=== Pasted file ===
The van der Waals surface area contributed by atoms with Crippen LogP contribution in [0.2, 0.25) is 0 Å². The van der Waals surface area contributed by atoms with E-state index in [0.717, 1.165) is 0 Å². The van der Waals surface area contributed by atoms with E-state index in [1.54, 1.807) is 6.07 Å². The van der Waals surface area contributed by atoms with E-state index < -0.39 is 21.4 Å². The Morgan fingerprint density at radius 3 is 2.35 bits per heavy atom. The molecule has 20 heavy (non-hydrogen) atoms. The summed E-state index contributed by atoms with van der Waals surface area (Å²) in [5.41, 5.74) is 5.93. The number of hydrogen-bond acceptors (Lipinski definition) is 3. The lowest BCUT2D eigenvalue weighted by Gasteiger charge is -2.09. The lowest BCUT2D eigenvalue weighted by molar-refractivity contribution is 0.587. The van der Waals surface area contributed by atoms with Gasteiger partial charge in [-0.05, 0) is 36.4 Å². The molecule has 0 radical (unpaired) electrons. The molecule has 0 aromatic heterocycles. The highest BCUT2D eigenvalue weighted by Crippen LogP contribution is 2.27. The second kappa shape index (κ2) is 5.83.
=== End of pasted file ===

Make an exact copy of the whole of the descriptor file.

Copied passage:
The van der Waals surface area contributed by atoms with Crippen LogP contribution in [0.2, 0.25) is 0 Å². The van der Waals surface area contributed by atoms with E-state index in [0.717, 1.165) is 0 Å². The van der Waals surface area contributed by atoms with E-state index in [1.54, 1.807) is 6.07 Å². The van der Waals surface area contributed by atoms with E-state index < -0.39 is 21.4 Å². The Morgan fingerprint density at radius 3 is 2.35 bits per heavy atom. The molecule has 20 heavy (non-hydrogen) atoms. The summed E-state index contributed by atoms with van der Waals surface area (Å²) in [5.41, 5.74) is 5.93. The number of hydrogen-bond acceptors (Lipinski definition) is 3. The lowest BCUT2D eigenvalue weighted by Gasteiger charge is -2.09. The lowest BCUT2D eigenvalue weighted by molar-refractivity contribution is 0.587. The van der Waals surface area contributed by atoms with Gasteiger partial charge in [-0.05, 0) is 36.4 Å². The molecule has 0 radical (unpaired) electrons. The molecule has 0 aromatic heterocycles. The highest BCUT2D eigenvalue weighted by Crippen LogP contribution is 2.27. The second kappa shape index (κ2) is 5.83.